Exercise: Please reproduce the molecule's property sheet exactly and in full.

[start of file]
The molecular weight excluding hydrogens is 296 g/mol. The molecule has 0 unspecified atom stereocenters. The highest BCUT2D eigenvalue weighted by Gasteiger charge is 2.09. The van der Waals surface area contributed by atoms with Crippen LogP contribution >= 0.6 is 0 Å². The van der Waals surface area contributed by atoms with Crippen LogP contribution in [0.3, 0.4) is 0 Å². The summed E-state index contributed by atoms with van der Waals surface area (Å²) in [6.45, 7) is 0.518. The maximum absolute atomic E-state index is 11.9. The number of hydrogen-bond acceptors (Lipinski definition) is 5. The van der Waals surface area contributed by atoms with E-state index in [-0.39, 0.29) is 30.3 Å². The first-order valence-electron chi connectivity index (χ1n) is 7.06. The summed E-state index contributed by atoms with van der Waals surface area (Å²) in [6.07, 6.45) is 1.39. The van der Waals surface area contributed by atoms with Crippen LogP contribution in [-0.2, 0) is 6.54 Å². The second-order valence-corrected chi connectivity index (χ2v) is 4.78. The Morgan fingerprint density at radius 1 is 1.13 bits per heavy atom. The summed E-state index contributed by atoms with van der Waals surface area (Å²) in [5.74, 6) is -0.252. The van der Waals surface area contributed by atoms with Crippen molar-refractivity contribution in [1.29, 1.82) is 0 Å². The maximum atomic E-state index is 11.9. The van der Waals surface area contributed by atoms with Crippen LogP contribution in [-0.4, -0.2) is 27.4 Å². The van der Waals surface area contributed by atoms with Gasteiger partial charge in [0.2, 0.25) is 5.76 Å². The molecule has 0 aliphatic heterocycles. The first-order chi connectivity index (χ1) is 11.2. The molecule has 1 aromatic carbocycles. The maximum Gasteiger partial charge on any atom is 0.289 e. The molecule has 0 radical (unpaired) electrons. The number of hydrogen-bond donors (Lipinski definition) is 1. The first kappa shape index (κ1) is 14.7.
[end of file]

The molecular weight excluding hydrogens is 296 g/mol. The molecule has 0 unspecified atom stereocenters. The highest BCUT2D eigenvalue weighted by Gasteiger charge is 2.09. The van der Waals surface area contributed by atoms with Crippen LogP contribution >= 0.6 is 0 Å². The van der Waals surface area contributed by atoms with Crippen LogP contribution in [0.3, 0.4) is 0 Å². The summed E-state index contributed by atoms with van der Waals surface area (Å²) in [6.45, 7) is 0.518. The maximum absolute atomic E-state index is 11.9. The number of hydrogen-bond acceptors (Lipinski definition) is 5. The van der Waals surface area contributed by atoms with E-state index in [-0.39, 0.29) is 30.3 Å². The first-order valence-electron chi connectivity index (χ1n) is 7.06. The summed E-state index contributed by atoms with van der Waals surface area (Å²) in [6.07, 6.45) is 1.39. The van der Waals surface area contributed by atoms with Crippen LogP contribution in [-0.2, 0) is 6.54 Å². The second-order valence-corrected chi connectivity index (χ2v) is 4.78. The Morgan fingerprint density at radius 1 is 1.13 bits per heavy atom. The summed E-state index contributed by atoms with van der Waals surface area (Å²) in [5.74, 6) is -0.252. The van der Waals surface area contributed by atoms with Crippen molar-refractivity contribution in [1.29, 1.82) is 0 Å². The maximum atomic E-state index is 11.9. The van der Waals surface area contributed by atoms with Crippen LogP contribution in [-0.4, -0.2) is 27.4 Å². The van der Waals surface area contributed by atoms with Gasteiger partial charge in [0.2, 0.25) is 5.76 Å². The molecule has 0 aliphatic heterocycles. The first-order chi connectivity index (χ1) is 11.2. The molecule has 1 aromatic carbocycles. The maximum Gasteiger partial charge on any atom is 0.289 e. The molecule has 0 radical (unpaired) electrons. The number of hydrogen-bond donors (Lipinski definition) is 1. The first kappa shape index (κ1) is 14.7.